Blood Brothers: Review

Blood Brothers: Review

Multi-award-winning play Blood Brothers has become one of the most popular British musicals of all time.

Set in post-war Liverpool in the 1960s, Willy Russell’s timeless tale tells the captivating, yet ultimately tragic, story of twin brothers separated at birth and growing up in contrasting worlds.

Blood Brothers, Birmingham Hippodrome, Lyn Paul

When Mrs Johnstone, a young mother, is deserted by her husband and left to her own devices to provide for seven hungry children she takes a job as a housekeeper in order to make ends meet. It is not long before her brittle world crashes around her when she discovers herself to be pregnant yet again – this time with twins! In a moment of weakness and desperation, she enters a secret pact with her employer which leads inexorably to the show’s shattering climax.

This touching tale of unconditional and instinctive brotherly love tarnished with an ever-present sense of impending tragedy – is narrated chillingly throughout the show by Robbie Scotcher. Scotcher was the perfect bridge from the dark to light shifts and between the characters and audience. Lit by a stark white light, he roamed the stage looming menacingly like a bad omen.

After more than 10,000 performances, Blood Brothers continues to stand the test of time – the opening night standing ovation following the heart-rending finale number Tell Me It’s Not True, stands as testament to that.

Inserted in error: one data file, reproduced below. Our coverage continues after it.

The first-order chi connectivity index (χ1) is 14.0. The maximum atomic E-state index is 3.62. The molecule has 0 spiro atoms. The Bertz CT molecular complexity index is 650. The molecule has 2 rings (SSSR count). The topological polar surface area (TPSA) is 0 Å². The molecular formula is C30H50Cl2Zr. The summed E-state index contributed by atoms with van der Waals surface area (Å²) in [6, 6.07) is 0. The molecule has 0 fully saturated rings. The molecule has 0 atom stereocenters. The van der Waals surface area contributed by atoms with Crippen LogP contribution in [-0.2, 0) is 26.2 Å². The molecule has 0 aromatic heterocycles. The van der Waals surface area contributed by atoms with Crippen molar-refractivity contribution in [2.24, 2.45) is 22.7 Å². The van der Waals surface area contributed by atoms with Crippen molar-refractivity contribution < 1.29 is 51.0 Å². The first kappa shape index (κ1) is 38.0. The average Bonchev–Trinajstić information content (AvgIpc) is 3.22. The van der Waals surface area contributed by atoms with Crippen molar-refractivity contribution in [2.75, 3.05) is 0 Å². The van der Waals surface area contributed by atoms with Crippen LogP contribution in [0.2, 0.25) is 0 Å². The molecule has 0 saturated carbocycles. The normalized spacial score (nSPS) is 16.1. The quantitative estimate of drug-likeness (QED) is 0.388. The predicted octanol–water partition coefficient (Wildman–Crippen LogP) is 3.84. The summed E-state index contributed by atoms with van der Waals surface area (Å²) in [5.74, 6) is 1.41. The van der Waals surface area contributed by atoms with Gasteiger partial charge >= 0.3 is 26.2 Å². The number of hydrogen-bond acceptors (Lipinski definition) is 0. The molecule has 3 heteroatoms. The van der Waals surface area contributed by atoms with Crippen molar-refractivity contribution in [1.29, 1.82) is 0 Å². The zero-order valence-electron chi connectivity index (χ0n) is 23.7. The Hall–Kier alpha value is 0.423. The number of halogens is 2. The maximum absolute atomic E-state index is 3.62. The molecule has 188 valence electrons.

And its popularity is in no small part due to the beautifully crafted script and score that keeps die-hard fans including myself, returning time and time again.

Blood Brothers, Birmingham Hippodrome, Lyn Paul

Many of said fans will have recognised some of the faces too, among them Lyn Paul reprising the iconic role of Mrs Johnstone for her farewell tour, one she first made her own in London’s West End in 1997. It’s hard to believe Paul is 72 years young and still going strong in the role. A fantastically strong vocal presence too.

And Daniel Taylor returns as twin Mickey’s troublesome older brother Sammy in a role he seems to have made firmly his own.

Strong performances were turned in by Alexander Patmore as Mickey and, last night’s Eddie – Andy Owens. It didn’t take too long to get past their obvious lack of physical likeness (they are supposed to be believable as twins after all!) to buy into the relationship so central to the show.

As a longstanding Blood Brothers fan, I was delighted to be front and centre on its return to the Birmingham stage – and it didn’t disappoint. The production charts its tragic story so beautifully, tentatively, yet often comically and continues to be evergreen to theatre lovers.

In the final scene the tension within the auditorium was palpable (even when, like me, you know what’s coming!) – but was soon to be followed by a rousing ovation from an appreciative audience, for many of whom this marked a long-awaited return to live theatre. It was definitely worth the wait.

Blood Brothers plays at The Birmingham Hippodrome until Saturday, November 13th. Tickets are available to purchase from the box office here